0 0 1 1 1 0

0 0 1

5 4 0 0 0 1 0

2 0 0 2

Pirates 2, Cubs1

New York Miami ab r hbi ab r hbi Grndrsrf 5 2 3 0 RJhnsnlf 5 1 1 1 DnMrp2b 5 2 2 3 Lucasss 4 0 0 0 DWrght3b 4 1 2 1 Stantonrf 3 1 2 1 Dudalb 4 1 3 0 Mrsnckcf 1 0 0 0 Niwnhscf 5 2 21 McGeh3b 3 0 0 0 Teiadass 4 1 2 1 Ozunacf-rf 4 0 2 1 Reckerc 4 1 2 2 JeBakrlb 2 0 0 0 N iesep 2 1 0 1 Morrisp 0 0 0 0 Campllph 1 00 0 ARamsp 0 0 0 0 CTorrsp 0 0 0 0 GJonesph 0 1 0 0 CYoungph 1 0 0 0 Dietrch2b 4 1 1 0 Germnp 0 0 0 0 Mathisc 4 1 1 0 EYonglf 4 0 1 2 DeSclfnp 1 0 0 0 JaTrnrp 0 0 0 0 B ourlb 2 0 1 2 Totals 3 9 111711 Totals 33 5 8 5 New York 022 3 0 0 4 00 — 11 Miami 0 00 003 002 — 5 DP—NewYork 1, Miami 1. LOB—NewYork 8, Miami 5. 28 —Granderson (12), D.Wright(18),

CHICAGO —BrandonCumpton pitched sevenscoreless innings, Travis Snider hit a solo homer and Pittsburgh beat theChicago Cubs. Cumpton (3-2) won his third straight decision as the Pirates won the last two games of the Nieuwenhuis2 (4), Recker (6), R.Johnson(9), Dietrich (6),Mathis(1), Bour(1). HR —Dan.Murphy (6). three-game series. Cumpton alS—Niese,E.Young,Ja.Turner. SF—D.Wright, Recker. lowed just two hits and two walks IP H R E R BBSO NewYork while striking out four. NieseW,4-4 6 6 3 3 2 4 PiNsburgh Chicago ab r hbi ab r hbi Polancrf 3 0 0 0 Coghlnlf 2 0 0 0 JHrrsn2b 4 0 1 1 Castilloph-c 1 0 0 0 AMcctcf 4 0 1 0 Sweenycf 3 0 1 0 I.Davis1b 3 0 2 0 Rugginph-If 1 0 0 0 M ercerss 4 0 0 0 Rizzolb 4 1 1 0 PAlvrz3b 4 0 0 0 Scastross 4 0 1 0 Sniderlf 3 1 2 1 Valuen3b 4 0 0 0 Tabataph-If 1 0 0 0 Schrhltrf 3 0 0 1 C Stwrtc 3 1 0 0 JoBakrc 2 0 0 0 Cumptnp 2 0 0 0 Lakeph-cf 2 0 1 0 Watsonp 0 0 0 0 Barney2b 3 0 1 0 Melncnp 0 0 00 Hammlp 2 0 1 0 NRmrzp 0 0 0 0 TWoodph 0 0 0 0 Russell p 0 0 0 0 S tropp 0 0 0 0 Totals 3 1 2 6 2 Totals 3 11 6 1 P ittsburgh 0 0 2 0 0 0 000 — 2 Chicago 0 00 000 001 — 1 DP — Pittsburgh 1. LOB —Pittsburgh 6, Chicago 6. HR —Snider (4). SB—Polanco (1), J.Harrison(5).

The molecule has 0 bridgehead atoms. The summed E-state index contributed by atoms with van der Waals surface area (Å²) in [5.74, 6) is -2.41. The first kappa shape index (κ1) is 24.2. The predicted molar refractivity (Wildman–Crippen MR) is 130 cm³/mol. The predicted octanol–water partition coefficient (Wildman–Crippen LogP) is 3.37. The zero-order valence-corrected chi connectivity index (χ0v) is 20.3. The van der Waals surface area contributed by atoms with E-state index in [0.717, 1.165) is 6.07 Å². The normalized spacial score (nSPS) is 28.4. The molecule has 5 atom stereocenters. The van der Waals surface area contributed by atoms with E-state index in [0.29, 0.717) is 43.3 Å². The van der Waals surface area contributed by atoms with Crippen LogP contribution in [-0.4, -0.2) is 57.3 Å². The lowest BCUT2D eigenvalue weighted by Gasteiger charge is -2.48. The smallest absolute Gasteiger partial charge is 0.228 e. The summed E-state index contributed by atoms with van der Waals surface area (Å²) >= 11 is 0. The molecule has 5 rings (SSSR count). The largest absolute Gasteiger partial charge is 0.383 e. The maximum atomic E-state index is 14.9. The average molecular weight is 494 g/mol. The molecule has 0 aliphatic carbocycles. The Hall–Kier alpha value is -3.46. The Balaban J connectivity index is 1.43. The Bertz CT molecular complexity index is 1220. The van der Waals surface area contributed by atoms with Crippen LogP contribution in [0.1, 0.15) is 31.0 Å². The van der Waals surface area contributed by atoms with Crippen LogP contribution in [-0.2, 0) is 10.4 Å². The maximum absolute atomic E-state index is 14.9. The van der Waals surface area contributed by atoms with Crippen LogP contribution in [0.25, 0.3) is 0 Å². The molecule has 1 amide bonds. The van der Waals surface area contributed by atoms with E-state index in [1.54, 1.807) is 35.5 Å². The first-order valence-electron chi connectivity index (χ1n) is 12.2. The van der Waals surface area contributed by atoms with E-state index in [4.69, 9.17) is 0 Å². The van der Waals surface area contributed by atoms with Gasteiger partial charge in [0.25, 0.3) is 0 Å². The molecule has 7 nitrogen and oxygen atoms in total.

C.Torres 2 0 0 Germen 1 2 2 Miami DeSclafaniL,1-2 32-3 7 7 Ja.Turner 3 7 4 Morris 11-3 3 0 0 A.Ramos 1 0 0 T—3;09. A—24,613(37,442).

0 0 2 1

3 1

7 2 4 1 0 0 0

1 2 2 0

Interlea ue

Reds4, BlueJays3

CINCINNATI —Johnny Cueto pitched eight effective innings and Cincinnati beat Toronto after Blue Jays stars Brett Lawrie andJose Bautista exited early becauseof injuries. Lawrie sustained abroken right index finger when hewas hit CS — Mercer (1).S—Cumpton, TWood. IP H R E R BBSO by a pitch in the second. Bautista Pittsburgh left because of tightness in his CumptonW3-2 7 2 0 0 2 4 leftleg. WatsonH,19 1 2 0 0 0 2